Ryan feels that physical and mental health are completely intertwined. “A good coach will sit down with a patient to get a clear understanding of what’s going on with them mentally first, then address their health issues.” A good coach is also not prescriptive, but taps into which stage of change the patient is in — whether contemplation, preparation, action, etc. Once they understand the patient’s mind-set, the coach draws out the patient’s goals, addressing obstacles. For instance, if patients say, “I’ve never lost 50 pounds, how am I going to do this?” their coach may ask them what skills or disciplines they used to achieve their biggest goals at work, looking at how they can accomplish things that initially seemed daunting. Patients gain confidence, then, by realizing how they already get themselves from point A to point B to reach goals.

“You may help someone lose 10 pounds, but what happens six months down the road during a stressful event? Life is going to happen, so our objective is to help people develop the skills to selfmanage, to be confident about managing themselves down the road," says Schmid.

As in much of health care today, data is central. Vera tracks its own data, plus uses third-party software to access claims outside of Vera. “Since we are contracting with employers on top of their health care plans, we have captive audiences. They are microaudiences, actually. We have access to their employee claims data and can slice and dice that data to target groups with which we can make the biggest impact,” says Schmid. They look at risk stratification levels, targeting risky and costly patients. But even with the ability to segment their micro-populations, Vera concentrates on engaging 100% of them. “We can have specific messages or treatment plans by group. It is really exciting that we can take the best practices in population management and apply it to these micro-groups,” he says. Time and again, Vera makes the biggest impact on the higher-risk patients with the highest health care costs—bringing down costs by improving their health and helping them thrive.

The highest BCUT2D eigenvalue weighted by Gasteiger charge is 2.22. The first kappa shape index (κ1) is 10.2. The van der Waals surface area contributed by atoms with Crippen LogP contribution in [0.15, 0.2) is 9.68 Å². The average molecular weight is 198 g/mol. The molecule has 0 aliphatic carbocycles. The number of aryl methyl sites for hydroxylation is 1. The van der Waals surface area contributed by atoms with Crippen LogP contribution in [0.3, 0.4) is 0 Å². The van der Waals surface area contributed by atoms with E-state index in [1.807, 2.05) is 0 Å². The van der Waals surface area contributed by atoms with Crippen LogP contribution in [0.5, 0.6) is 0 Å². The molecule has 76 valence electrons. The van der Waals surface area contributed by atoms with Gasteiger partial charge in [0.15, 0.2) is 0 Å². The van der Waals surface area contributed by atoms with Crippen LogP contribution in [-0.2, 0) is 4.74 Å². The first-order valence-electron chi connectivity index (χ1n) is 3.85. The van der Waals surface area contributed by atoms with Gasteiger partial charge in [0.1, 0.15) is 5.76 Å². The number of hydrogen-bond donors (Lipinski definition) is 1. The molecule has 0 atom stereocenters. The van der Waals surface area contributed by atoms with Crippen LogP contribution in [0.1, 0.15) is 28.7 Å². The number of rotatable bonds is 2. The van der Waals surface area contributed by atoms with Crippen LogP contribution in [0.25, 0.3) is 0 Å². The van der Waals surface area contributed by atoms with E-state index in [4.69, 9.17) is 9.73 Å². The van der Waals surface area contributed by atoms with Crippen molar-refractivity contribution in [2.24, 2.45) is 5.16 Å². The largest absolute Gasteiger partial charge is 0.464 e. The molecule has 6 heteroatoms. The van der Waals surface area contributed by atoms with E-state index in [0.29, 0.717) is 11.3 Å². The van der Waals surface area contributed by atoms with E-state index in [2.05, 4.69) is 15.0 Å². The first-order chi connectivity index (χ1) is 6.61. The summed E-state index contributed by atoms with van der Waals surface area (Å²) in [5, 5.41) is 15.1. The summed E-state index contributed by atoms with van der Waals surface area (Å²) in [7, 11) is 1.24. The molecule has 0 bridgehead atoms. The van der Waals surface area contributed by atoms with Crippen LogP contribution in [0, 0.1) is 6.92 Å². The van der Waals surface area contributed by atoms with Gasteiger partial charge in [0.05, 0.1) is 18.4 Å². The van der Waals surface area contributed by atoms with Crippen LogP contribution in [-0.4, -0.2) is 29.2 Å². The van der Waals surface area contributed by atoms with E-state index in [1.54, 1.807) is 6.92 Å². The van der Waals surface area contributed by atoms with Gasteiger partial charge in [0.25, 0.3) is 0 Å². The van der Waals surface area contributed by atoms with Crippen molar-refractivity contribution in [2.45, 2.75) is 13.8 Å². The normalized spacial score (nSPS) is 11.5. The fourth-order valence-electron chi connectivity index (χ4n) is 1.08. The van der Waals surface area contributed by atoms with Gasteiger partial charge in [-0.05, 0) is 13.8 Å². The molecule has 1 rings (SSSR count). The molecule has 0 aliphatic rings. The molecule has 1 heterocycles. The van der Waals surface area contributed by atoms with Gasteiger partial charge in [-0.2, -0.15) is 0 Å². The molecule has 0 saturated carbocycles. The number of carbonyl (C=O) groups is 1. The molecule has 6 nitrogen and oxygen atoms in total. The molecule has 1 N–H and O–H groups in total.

Schmid reminds us that the non-users of medical care are not necessarily healthy. In fact, often they are an emergency medical situation waiting to happen. “In some cases, close to one-half of the people on a plan do not generate a claim. Controversially, these stats get translated into the assumption the patients are healthy,” he says. Vera discovers, as it begins to engage with these new patients, that many of them are walking around with conditions that are behavioral in nature. He says that when you do finally engage these nonusers, they are often shocked to realize they have skin cancer, hypertension, Type II diabetes, or the like.

Vera’s close proximity to patients enables the clinic to provide more engaged, proactive, and preventive care; the care team is able to get very tuned-in to the effect daily life is having on their patients’ health. “Our providers are so connected to the organizations and their people. We treat each company as its own ecosystem. And due to our proximity, awareness and exposure are fundamental parts of our business model’s success,” says Schmid.

Doctors like this model of primary care because they are able to spend more time engaging with each patient, averaging 8-10 patients a day. They feel they are being paid to do what they wanted to do in the first place—take care of people, not adhere to production quotas.

What’s in it for the employers is that they have healthier, happier, and more productive employees. With convenient access to same-day visits and predictable, consistent care, employees are thriving. As for costs, self-funded employers saved 10-12% in their health care costs, with fully insured employers seeing 8-13% in premium reductions. For most companies, the Vera Whole Health benefit is also a great recruiting and retention tool.

“It is a bold statement for an employer to say, ‘We want to take care of you as best as possible,’” says Schmid. He is particularly proud to list Seattle Children’s Hospital as one of Vera’s flagship clients. It says a lot that the people who take really good care of other people believe this model is the best way to care for their own.

*“Everyone Wins When Healthcare Is a Game,” Accenture, accessed May 14, 2014,